Tia Mowry Is Still Affected by a Teen Mag's Racism During 'Sister, Sister'
"We were told that we couldn’t be on the cover of the magazine because we were Black and we would not sell."
In the 1990s, Tia and Tamera Mowry were stars of one of the most popular sitcoms, Sister, Sister. But, because they were Black stars of a sitcom, it’s no surprise that they still faced discrimination in the entertainment industry. In a video for Entertainment Tonight’s “Unfiltered” series, Tia Mowry said a teen magazine would not put her and Tamera on the cover because they were Black.
“It was around Sister, Sister days and the show was extremely popular," Mowry explains in the clip. “My sister and I, we wanted to be on the cover of this very popular magazine at the time, and it was a teenage magazine."
"We were told that we couldn’t be on the cover of the magazine because we were Black and we would not sell," Mowry said.
Sister, Sister aired while the twin sisters were from the age of 16 to 21. So, not only were they facing racism while doing their job, but it was at a particularly impressionable age. Mowry notes in the video that she was already insecure about her looks at the time, especially when it came to her hair, because she didn’t see other girls with natural curly hair like hers in the media. She also says that she took diet pills.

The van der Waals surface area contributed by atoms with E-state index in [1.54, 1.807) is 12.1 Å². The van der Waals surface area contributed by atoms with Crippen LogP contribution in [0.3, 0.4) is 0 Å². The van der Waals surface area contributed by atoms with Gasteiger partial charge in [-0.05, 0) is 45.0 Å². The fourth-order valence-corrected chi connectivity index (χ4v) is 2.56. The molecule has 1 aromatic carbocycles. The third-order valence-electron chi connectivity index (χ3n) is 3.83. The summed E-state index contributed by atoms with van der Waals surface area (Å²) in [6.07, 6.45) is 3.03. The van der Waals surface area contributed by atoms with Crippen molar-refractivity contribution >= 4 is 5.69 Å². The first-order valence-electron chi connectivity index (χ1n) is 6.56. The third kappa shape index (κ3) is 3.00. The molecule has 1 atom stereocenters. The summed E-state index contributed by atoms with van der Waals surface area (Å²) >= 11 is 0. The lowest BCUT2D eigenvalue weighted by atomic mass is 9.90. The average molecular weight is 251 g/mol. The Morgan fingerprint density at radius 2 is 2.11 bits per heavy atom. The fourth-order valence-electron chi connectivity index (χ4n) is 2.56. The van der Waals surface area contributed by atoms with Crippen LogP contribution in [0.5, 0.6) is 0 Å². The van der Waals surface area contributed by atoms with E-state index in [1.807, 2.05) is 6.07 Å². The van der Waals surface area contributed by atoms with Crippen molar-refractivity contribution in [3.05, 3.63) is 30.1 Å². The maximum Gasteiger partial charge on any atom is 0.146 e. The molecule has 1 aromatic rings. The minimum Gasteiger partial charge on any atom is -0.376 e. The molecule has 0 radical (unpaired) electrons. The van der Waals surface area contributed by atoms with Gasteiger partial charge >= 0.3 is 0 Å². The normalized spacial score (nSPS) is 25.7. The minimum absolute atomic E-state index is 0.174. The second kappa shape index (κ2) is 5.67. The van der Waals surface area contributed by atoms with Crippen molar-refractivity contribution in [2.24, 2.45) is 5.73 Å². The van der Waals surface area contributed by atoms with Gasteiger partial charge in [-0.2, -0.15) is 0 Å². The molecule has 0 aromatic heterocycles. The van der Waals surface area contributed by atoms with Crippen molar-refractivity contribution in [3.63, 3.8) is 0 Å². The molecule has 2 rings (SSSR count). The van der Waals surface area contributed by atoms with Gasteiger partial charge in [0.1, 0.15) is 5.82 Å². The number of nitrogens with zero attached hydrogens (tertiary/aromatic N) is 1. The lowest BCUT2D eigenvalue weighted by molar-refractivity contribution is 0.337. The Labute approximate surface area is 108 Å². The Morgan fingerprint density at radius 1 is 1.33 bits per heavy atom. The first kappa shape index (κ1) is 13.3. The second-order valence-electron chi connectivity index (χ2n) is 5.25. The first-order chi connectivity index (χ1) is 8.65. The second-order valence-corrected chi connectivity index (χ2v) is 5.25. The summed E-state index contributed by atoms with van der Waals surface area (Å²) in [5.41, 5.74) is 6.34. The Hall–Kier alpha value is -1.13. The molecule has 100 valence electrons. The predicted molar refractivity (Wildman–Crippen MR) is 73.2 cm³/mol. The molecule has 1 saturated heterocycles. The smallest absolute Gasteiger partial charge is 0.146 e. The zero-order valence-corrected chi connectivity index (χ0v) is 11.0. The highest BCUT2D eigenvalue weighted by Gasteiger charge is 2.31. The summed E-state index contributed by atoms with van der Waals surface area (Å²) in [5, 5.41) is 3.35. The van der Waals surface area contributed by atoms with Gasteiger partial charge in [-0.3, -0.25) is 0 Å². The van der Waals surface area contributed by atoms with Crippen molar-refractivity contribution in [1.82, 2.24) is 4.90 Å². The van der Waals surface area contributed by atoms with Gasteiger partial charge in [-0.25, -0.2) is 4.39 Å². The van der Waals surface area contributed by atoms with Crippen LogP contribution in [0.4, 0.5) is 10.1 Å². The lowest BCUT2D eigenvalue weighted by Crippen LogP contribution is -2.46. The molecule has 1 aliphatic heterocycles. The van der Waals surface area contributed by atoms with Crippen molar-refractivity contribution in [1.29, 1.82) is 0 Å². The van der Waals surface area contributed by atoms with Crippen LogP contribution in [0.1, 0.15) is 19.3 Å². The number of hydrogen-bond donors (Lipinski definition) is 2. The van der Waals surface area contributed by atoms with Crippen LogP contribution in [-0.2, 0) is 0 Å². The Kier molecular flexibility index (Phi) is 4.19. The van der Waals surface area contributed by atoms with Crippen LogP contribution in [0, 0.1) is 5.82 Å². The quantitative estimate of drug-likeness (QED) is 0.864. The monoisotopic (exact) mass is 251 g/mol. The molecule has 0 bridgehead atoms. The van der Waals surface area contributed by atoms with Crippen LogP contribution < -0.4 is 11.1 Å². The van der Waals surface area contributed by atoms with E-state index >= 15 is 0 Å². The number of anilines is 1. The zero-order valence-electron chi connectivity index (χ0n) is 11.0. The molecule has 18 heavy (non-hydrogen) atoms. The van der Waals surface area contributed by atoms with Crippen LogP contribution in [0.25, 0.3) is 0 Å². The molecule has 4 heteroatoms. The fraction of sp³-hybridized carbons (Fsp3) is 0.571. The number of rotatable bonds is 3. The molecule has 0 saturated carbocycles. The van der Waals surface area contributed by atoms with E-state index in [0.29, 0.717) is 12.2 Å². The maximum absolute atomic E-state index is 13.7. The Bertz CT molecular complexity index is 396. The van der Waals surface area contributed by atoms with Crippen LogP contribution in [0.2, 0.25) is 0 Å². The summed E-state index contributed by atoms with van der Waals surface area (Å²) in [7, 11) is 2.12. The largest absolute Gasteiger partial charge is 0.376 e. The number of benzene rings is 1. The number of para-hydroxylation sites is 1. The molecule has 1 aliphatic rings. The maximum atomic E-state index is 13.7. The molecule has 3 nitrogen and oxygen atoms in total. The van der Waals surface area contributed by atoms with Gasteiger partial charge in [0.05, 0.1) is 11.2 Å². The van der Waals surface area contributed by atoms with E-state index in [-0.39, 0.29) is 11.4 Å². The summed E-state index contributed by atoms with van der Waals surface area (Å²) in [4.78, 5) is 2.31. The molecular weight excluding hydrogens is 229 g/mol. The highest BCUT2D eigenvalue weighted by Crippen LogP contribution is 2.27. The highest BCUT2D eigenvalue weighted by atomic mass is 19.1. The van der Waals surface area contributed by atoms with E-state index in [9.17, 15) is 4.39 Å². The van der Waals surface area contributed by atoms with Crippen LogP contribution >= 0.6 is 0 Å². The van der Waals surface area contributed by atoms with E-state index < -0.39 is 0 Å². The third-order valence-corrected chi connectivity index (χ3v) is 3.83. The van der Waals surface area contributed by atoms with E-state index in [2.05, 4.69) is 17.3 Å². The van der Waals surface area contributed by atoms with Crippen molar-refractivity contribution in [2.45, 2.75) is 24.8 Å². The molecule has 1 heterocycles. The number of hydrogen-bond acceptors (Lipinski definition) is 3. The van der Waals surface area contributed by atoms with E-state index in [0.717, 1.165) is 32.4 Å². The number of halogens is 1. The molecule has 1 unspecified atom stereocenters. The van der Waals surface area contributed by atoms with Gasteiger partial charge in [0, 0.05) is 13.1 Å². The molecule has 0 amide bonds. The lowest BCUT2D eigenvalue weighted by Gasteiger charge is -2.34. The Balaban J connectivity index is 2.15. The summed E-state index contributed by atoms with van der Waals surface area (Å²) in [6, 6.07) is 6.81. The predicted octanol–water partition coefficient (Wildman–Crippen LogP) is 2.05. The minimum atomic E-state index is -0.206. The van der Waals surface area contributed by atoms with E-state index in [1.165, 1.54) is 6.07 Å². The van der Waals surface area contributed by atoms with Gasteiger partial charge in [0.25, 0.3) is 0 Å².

“Here I am as an adult and it still affects me,” Mowry continued. “How someone could demean your value because of the color of your skin. And I will never forget that. I will never forget where I was.” It should never have been on a teenage girl to speak up about an adult’s racism in a professional setting, but Mowry says, “I wish I would’ve spoken up. I wish I would have said something then.”
Now, Mowry is making sure that her own children won’t go through feelings of insecurity in the same way that she did. Because of her past experiences, she says, “I’m always telling my beautiful brown-skinned girl that she is beautiful. I always tell Cairo, ‘You are so beautiful. You’re smart.’ And the same thing even with my son. I tell him how handsome he is. He’s smart. Because I know what it feels like for someone that you’ve looked up to, for someone to devalue your worth. I don’t want my children to ever, ever, ever feel that and not have the strength or the foundation to not believe it.”